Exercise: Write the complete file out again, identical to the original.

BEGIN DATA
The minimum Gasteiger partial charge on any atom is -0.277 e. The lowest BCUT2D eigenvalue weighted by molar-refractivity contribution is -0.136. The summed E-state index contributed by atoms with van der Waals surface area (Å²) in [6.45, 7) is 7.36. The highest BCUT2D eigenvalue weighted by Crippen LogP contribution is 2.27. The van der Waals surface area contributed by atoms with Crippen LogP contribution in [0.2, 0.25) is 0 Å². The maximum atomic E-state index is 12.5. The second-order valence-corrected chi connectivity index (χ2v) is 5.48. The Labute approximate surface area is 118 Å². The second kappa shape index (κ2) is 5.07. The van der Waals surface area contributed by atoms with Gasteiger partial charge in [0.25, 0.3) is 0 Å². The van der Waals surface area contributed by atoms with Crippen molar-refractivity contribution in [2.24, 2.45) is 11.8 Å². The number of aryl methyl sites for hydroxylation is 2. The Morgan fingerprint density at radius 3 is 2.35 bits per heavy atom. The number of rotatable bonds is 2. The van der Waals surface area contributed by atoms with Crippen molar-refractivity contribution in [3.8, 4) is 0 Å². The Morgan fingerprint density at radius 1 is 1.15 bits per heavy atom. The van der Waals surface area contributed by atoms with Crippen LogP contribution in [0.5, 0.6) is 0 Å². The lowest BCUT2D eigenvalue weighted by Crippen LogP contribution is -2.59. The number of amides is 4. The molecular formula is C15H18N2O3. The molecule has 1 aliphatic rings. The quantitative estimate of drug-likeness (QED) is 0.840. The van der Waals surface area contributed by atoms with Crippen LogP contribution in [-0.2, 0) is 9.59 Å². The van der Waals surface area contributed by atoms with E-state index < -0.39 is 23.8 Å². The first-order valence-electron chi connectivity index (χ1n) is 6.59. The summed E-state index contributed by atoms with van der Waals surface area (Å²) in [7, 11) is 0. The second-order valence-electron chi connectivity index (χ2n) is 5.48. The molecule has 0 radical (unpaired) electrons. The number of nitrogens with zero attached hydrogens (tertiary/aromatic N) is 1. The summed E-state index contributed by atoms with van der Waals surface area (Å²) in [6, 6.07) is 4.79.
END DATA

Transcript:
The minimum Gasteiger partial charge on any atom is -0.277 e. The lowest BCUT2D eigenvalue weighted by molar-refractivity contribution is -0.136. The summed E-state index contributed by atoms with van der Waals surface area (Å²) in [6.45, 7) is 7.36. The highest BCUT2D eigenvalue weighted by Crippen LogP contribution is 2.27. The van der Waals surface area contributed by atoms with Crippen LogP contribution in [0.2, 0.25) is 0 Å². The maximum atomic E-state index is 12.5. The second-order valence-corrected chi connectivity index (χ2v) is 5.48. The Labute approximate surface area is 118 Å². The second kappa shape index (κ2) is 5.07. The van der Waals surface area contributed by atoms with Gasteiger partial charge in [0.25, 0.3) is 0 Å². The van der Waals surface area contributed by atoms with Crippen molar-refractivity contribution in [2.24, 2.45) is 11.8 Å². The number of aryl methyl sites for hydroxylation is 2. The Morgan fingerprint density at radius 3 is 2.35 bits per heavy atom. The number of rotatable bonds is 2. The van der Waals surface area contributed by atoms with Crippen molar-refractivity contribution in [3.8, 4) is 0 Å². The Morgan fingerprint density at radius 1 is 1.15 bits per heavy atom. The van der Waals surface area contributed by atoms with Crippen LogP contribution in [0.5, 0.6) is 0 Å². The lowest BCUT2D eigenvalue weighted by Crippen LogP contribution is -2.59. The number of amides is 4. The molecular formula is C15H18N2O3. The molecule has 1 aliphatic rings. The quantitative estimate of drug-likeness (QED) is 0.840. The van der Waals surface area contributed by atoms with Crippen LogP contribution in [-0.2, 0) is 9.59 Å². The van der Waals surface area contributed by atoms with E-state index < -0.39 is 23.8 Å². The first-order valence-electron chi connectivity index (χ1n) is 6.59. The summed E-state index contributed by atoms with van der Waals surface area (Å²) in [7, 11) is 0. The second-order valence-electron chi connectivity index (χ2n) is 5.48. The molecule has 0 radical (unpaired) electrons. The number of nitrogens with zero attached hydrogens (tertiary/aromatic N) is 1. The summed E-state index contributed by atoms with van der Waals surface area (Å²) in [6, 6.07) is 4.79.